The position of the Catholic Church in Australia which is facing hundreds of civil claims by survivors of clerical sex abuse will have been dealt a further blow following the recently published findings of the Royal Commission relating to Cardinal Pell.
The Royal Commission found that Cardinal Pell knew by 1982 of complaints against Gerard Ridsdale and perhaps as early as 1977 and was aware of the church’s practice of shifting Ridsdale to different parishes.
This finding will no doubt strengthen claims being brought by survivors of sexual abuse who must establish that there was a breach of the duty of care owed to them if they are to succeed in their claims against the church.
Lawyers who are representing a numbers of claimants who have brought proceedings in respect of sexual abuse by Edward Dowlan will no doubt also seek to rely on a separate finding that Cardinal Pell in 1974 dismissed a plea by a St Patrick’s College student to stop Edward Dowlan abusing other boys at the school.
As referred to in one of our BLOGS earlier this week the Supreme Court in Victoria has established a specialised Institutional Liability List to administer lawsuits relating to child sex abuse as this list has seen a 100% increase in the claims being brought in the last year.
Viv Waller, a lawyer who has spent 25 years representing survivors of clerical abuse, said her firm had 260 claims against Catholic entities, including 28 relating to Ridsdale. Of those, 35 have been issued as Victorian Supreme Court proceedings.
Angela Sdrinis, a lawyer who specialises in sexual and institutional abuse cases, said she had about 200 cases on her books relating to the Catholic Church and its entities and that some of these claims will be impacted by the Royal Commission’s findings relating to Cardinal Pell.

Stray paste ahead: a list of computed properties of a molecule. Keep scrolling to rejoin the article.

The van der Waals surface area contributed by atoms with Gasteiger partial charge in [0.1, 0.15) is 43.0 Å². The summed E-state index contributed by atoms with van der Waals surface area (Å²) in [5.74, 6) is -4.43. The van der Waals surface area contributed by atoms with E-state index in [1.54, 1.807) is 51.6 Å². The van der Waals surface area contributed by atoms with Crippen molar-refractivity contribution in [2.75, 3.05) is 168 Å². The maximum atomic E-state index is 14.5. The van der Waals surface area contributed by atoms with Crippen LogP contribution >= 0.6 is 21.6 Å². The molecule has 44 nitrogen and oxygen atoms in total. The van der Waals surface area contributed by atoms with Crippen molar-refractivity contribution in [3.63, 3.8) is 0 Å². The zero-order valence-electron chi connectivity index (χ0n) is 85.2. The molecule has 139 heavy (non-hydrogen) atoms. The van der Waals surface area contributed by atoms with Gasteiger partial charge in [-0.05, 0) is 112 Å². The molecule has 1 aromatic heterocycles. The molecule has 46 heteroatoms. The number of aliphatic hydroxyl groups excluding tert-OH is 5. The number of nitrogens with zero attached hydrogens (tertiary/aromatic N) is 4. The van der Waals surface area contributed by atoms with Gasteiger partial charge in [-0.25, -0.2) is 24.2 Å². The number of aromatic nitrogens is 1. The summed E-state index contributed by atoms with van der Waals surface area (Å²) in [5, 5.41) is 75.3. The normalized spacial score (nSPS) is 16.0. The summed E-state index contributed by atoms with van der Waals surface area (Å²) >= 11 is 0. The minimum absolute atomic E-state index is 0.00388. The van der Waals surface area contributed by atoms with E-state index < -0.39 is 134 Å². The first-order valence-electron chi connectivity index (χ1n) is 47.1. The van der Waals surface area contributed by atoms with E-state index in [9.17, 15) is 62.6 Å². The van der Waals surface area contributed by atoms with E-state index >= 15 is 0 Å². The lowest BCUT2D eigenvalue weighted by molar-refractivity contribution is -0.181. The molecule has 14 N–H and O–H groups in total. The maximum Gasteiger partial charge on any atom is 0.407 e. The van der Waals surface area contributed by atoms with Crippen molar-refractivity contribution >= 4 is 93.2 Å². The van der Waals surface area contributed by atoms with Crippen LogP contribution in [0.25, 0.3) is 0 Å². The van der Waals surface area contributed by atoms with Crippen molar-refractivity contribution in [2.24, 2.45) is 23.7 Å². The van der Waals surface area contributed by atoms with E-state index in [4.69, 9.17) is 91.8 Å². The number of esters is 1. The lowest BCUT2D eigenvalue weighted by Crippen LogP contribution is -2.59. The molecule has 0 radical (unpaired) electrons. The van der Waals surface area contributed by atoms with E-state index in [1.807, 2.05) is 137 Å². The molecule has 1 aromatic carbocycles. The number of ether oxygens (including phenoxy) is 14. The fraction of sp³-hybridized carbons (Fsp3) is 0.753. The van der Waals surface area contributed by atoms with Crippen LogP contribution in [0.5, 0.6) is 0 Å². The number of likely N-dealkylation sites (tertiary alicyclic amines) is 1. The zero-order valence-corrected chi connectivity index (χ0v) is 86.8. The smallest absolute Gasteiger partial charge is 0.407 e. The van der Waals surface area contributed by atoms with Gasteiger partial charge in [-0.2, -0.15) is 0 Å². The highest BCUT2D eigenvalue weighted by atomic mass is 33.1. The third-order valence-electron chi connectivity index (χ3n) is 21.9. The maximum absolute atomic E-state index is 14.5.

The Royal Commission in its previously redacted Ballarat case study examined the “catastrophic failure in the leadership of the diocese and ultimately in the structure of the church over decades to effectively respond to the sexual abuse of children by priests”.
Melbourne Archbishop Peter Comensoli accepts that there has been an increase in claims against the Archdiocese and reported that “We’re getting very many. In the past, we would get a few a month; we’re getting a few a week now because of matters coming forward,”
Lawyers representing survivors of clerical abuse report that there are some church organisations, including the Archdiocese of Melbourne who continue to robustly defend these claims and it is hoped that the recently published findings by the Royal Commission might lead to different outcomes.
Ms Waller said while a lot has been achieved for and on behalf of survivors there is “At the same time, there is still a sense that the church has not come to grips with their culpability and failures to look after children. People are now asking, what consequence comes from this finding?”
Following recommendations made by the Royal Commission which lead to a change of the law in Victoria in 2018 the church and its entities are no longer shielded from civil actions by their unincorporated structures and property trust arrangements. Unincorporated entities, including dioceses of the church, now have to nominate a defendant in response to lawsuits.
While it is too early to say what the exact impact of the Royal Commission’s findings against Cardinal Pell will be there can be no doubt that these findings have created further challenges for the church in its defence of these claims and will likely have far reaching consequences in terms of the strategies that can be adopted.
Written by Sharon Moohan at BLM